Just to clear up a factual inaccuracy: living together before marriage is not an indicator of increased likelihood of divorce later on down the road. A growing majority of people are cohabitating before marriage and putting marriage off until their mid to late 30's. Also a growing number of people are having children in cohabiting but unmarried relationships. Meanwhile, the overall divorce rate is going down in the US (granted, this is linked to the economic downturn as well), so the attempts to link non-marital relationships to divorce is simply a religious tool intended to help control women (especially where sex is concerned). some of these articles may need library or college subscription to access, since the journals they are published in generally charge for online access.
Starling123 Starling123 4 years
Sounds like by saying he doesn't want to get married until 40 is just a way of putting the conversation off for 10 years. I've had this issue come up a lot with my guy friends where their GF's are talking marriage and they are slow to pull the trigger. What I always ask them, and what you have to figure out with your BF, Is he against marriage (until a certain age) or is he just against marriage with YOU, and is using the age thing as a deflector. I know everyone has their own opinions about marriage but I feel that the majority of people, if they truely love their significant other and want to spend the rest of their life with them, then they have no issue with getting married. You have to decide if he's worth taking the gamble on spending your young, prime child-bearing (if you want children) years with.
pax4pax pax4pax 4 years
You are essentially married now, so, why worry about making it legtimate? If you are both faithful now, the only reason he could have for not marrying till later is so that he can be with other women and not feel like he's breaking any vow to you. In other words, as he sees your relationship now, it is not binding, not for life and something that he can play as he wants. Living together increases the chance for divorce because you played "married" so real marriage changes nothing. The door to go is open in living together, and he won't feel any different if you ever do get married.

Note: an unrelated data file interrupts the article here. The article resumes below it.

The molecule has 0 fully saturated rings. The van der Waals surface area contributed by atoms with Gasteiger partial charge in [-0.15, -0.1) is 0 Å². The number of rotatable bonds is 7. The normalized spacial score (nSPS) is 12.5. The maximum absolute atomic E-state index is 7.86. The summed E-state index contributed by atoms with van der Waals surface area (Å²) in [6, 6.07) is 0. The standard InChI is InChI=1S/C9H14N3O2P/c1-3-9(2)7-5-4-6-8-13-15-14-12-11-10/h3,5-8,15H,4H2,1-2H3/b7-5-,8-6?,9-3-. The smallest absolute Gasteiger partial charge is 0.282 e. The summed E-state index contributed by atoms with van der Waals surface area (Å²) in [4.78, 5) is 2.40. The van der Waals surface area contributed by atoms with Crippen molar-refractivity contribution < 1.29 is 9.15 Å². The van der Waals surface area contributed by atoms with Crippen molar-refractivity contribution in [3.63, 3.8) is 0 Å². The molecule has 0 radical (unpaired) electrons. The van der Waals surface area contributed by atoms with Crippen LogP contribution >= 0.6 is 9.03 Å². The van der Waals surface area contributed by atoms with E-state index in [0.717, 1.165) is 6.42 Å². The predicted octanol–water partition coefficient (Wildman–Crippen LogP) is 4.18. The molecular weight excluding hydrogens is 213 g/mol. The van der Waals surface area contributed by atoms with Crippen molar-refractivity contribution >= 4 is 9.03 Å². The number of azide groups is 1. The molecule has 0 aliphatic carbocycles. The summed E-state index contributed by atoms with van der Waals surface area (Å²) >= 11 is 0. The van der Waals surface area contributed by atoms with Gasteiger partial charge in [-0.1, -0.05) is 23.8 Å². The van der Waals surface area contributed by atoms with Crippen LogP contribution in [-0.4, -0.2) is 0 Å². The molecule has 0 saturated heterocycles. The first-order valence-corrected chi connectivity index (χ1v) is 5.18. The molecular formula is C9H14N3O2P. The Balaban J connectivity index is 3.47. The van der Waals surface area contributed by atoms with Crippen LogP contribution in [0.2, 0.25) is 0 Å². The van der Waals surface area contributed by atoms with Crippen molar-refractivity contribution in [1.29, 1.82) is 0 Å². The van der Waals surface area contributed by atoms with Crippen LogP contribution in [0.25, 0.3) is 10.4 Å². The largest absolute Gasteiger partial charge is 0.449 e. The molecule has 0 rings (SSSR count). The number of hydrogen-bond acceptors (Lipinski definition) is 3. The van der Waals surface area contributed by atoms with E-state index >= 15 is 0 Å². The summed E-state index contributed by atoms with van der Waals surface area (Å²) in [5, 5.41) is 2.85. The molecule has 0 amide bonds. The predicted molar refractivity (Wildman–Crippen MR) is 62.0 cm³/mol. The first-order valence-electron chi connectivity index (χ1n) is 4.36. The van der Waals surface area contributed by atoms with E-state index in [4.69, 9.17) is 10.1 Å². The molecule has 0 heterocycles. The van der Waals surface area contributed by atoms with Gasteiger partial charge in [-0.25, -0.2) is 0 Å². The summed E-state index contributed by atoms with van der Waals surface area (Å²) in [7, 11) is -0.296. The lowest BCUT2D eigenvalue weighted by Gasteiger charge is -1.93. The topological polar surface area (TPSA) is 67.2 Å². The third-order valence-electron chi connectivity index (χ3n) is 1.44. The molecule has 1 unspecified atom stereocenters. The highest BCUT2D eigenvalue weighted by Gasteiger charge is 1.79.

onlysourcherry onlysourcherry 4 years
This is a tough one, because a lot of guys who end up getting married in their 30s start out saying "I'm never getting married and never having kids." Like 30% of those guys never do marry or have kids, and then like 70% end up changing their minds... eventually. Does he say he can see himself marrying you someday? When you talk about marriage and the future, does it sound like you are a part of his? If he doesn't want marriage until he is 40, will you be willing to stick it out?
Raynne413 Raynne413 4 years
I agree with BiWife. Also, you've been living together for four years, but you don't feel comfortable with it? If you didn't feel comfortable with the idea of living with him, you shouldn't have moved in with him to begin with. If you are wanting to get married in your 30's, for a good reason such as fertiity issues, then you should explain that to him. When it comes to children, it's easier for me to be in their 40's than women.
BiWife BiWife 4 years
whether or not it's a deal breaker is up to you. Why do you feel the need to be married by a certain age? Why do you feel that you need marriage in order to be happy with the man that you love? Are you worried about what your parents think? That little bit of paper doesn't change anything unless you intentionally change it. It should be your love and affection for one another that keeps you together, not a legal obligation, imho.